Stock Groups

China developer Evergrande’s debt crunch and U.S. markets: Ed Yardeni


A debt crunch involving China’s second largest properly developer has caught investors’ attention in the past week.

EvergrandeThe Shenzhen company is in danger of defaulting on approximately $300 billion worth of debt. This crisis is reminiscent of the Lehman Brothers bankruptcy that marked 13 years ago last week. The news sent shockwaves throughout global markets.

Yardeni Research president Ed Yardeni says that Evergrande won’t suffer a similar fate to the Lehman bankruptcy, which saw the credit markets and global economy collapse. He sees the event as an analogy to another event that occurred ten years earlier.

“If it’s similar to anything,  it’s similar to Long-Term Capital Management, which is the calamity that occurred in 1998 but that was dealt with very quickly by the Federal Reserve and the major banks and it didn’t have any global implications,” Yardeni told CNBC’s “Trading Nation” on Friday.

Yardeni believes that government intervention in Evergrande will prevent any contagion or collapse, just like with Long-Term Capital Management.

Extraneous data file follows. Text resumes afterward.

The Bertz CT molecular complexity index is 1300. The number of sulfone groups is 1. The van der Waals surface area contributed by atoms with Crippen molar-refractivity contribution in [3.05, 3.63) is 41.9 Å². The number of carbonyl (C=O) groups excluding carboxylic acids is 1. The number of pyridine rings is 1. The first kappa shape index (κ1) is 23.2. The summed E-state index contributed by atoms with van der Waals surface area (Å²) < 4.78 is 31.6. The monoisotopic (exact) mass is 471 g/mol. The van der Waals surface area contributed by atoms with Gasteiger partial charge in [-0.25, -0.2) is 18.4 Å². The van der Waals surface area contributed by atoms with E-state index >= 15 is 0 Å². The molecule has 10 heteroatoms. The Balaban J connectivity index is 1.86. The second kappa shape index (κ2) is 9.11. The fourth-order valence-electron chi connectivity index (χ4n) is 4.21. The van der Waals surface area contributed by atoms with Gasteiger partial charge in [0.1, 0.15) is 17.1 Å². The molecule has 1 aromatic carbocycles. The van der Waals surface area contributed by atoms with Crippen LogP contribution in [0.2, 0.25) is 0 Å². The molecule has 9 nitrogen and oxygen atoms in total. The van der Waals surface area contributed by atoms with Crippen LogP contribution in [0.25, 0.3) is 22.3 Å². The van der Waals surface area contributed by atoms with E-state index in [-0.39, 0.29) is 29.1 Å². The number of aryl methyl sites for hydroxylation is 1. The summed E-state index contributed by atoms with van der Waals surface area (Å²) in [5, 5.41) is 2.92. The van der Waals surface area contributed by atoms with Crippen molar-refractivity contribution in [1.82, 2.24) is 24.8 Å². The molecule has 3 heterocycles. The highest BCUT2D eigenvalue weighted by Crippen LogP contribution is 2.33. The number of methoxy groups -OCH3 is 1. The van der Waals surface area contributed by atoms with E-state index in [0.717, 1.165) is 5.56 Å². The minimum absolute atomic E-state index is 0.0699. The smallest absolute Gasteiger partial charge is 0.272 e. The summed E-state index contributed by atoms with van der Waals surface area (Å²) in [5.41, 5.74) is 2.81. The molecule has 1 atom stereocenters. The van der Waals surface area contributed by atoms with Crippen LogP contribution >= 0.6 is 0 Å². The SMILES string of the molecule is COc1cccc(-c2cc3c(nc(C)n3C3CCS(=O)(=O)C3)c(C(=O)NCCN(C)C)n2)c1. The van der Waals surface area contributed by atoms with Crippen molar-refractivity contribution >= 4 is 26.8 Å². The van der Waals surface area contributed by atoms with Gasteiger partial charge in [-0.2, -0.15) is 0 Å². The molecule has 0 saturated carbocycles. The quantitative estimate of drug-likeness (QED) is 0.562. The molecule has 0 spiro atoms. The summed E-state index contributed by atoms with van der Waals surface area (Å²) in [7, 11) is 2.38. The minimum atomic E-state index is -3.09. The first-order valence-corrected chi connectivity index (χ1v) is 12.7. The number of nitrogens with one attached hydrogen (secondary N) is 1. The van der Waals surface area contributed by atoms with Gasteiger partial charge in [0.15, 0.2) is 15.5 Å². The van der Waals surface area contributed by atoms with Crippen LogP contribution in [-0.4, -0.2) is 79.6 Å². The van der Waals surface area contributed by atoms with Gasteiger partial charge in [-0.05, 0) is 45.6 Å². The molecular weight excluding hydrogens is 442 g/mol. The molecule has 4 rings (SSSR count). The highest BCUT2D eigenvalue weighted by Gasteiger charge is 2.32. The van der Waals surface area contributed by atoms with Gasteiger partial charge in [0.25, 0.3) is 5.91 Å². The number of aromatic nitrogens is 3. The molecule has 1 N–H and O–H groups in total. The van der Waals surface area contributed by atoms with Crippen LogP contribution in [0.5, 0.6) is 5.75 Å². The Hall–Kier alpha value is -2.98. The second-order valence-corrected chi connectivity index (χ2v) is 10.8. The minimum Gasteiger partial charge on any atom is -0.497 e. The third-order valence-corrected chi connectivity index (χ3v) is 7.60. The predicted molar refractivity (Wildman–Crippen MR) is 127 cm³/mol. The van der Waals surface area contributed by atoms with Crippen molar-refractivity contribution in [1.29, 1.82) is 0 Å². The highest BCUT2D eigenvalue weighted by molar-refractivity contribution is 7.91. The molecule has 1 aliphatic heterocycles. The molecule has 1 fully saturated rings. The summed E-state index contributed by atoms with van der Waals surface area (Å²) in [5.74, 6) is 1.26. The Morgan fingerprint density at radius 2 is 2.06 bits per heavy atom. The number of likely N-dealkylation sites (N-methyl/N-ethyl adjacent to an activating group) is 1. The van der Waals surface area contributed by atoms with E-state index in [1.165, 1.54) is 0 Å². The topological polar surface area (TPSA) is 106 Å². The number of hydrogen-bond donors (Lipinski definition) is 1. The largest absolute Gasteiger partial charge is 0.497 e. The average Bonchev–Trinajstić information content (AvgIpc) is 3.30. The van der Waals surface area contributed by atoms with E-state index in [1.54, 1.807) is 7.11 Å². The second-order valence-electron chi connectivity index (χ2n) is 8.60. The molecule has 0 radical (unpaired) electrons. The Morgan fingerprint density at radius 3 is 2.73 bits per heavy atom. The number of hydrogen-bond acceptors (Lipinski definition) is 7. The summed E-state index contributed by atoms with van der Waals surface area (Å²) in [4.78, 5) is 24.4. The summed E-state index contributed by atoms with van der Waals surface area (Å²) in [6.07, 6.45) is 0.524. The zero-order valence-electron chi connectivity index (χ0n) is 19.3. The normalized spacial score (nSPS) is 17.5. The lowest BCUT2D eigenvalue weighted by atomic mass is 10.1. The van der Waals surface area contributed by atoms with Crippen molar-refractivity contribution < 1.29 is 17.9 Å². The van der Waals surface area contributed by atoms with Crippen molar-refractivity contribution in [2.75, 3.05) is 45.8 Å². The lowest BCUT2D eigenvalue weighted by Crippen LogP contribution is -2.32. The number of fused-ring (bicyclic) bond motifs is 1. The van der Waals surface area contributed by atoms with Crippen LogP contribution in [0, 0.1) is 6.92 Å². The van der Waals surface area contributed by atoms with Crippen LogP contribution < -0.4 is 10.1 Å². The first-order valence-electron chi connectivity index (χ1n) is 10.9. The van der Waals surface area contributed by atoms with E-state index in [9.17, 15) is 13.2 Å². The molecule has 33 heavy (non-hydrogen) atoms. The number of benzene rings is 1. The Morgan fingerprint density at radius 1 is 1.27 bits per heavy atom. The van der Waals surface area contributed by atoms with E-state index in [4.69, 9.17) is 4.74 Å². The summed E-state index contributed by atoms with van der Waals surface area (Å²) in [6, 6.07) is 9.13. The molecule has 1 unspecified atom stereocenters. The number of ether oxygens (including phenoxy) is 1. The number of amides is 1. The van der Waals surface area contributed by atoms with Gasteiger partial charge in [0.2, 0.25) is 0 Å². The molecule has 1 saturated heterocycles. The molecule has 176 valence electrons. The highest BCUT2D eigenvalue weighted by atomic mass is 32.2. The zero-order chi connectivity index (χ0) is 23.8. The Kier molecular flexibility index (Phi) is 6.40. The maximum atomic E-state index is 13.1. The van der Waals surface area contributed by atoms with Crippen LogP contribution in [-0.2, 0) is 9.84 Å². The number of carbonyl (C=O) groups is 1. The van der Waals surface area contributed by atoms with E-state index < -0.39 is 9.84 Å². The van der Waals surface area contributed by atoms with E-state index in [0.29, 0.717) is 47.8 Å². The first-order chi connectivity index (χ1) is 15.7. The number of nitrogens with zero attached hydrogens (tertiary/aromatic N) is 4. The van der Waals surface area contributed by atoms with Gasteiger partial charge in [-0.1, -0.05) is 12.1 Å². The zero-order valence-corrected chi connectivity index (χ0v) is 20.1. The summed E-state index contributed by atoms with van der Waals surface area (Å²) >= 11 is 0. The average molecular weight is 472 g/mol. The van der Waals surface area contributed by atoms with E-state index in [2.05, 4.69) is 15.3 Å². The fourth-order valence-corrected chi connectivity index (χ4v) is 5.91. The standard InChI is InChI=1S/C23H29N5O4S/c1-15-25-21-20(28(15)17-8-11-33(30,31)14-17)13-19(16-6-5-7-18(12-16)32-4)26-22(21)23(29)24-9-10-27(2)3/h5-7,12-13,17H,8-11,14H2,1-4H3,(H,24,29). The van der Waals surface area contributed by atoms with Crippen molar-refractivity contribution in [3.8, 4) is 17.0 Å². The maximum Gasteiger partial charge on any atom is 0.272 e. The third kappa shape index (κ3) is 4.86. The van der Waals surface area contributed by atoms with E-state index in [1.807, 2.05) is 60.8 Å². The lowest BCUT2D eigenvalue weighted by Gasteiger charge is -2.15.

It is impossible to fail and the Chinese government will intervene heavily. I don’t think they’re going to save management… but it will be restructured and in a way that won’t harm the economy too much over there and won’t affect the global economy or financial markets the way Lehman did,” said Yardeni.

Even if a crisis tied to Evergrande is avoided, Yardeni does not see Chinese markets rebounding anytime soon. Yardeni says Evergrande should not be a reason to invest in the region.

Yardeni stated that if you have Chinese stock investments, there are many reasons to leave. The Chinese Communist Party, which is the head of the government, has interfered in markets and told companies how to manage their business. It’s an opportunity to just lie low. The dips in China are not something I’d be interested in buying.

Beijing has increased regulations for technology and private education over the past months. This increased scrutiny has led to a decline in their stock markets, as well as those of Chinese companies that are U.S. listed.

He adds that continued uncertainty in China may be beneficial for the U.S. market.

There are many global investors who want to make investments in countries where they feel safe, have good corporate governance, and are compliant with contract law. “I think that there may be a lot more money out there than just those who have gone international and were tempted to move to China,” he stated.

Yardeni has a 5,000 price target on the S&P 500 for the end of 2022, though he says the benchmark index could reach that level sooner. The S&P 500 closed Friday at 4,433.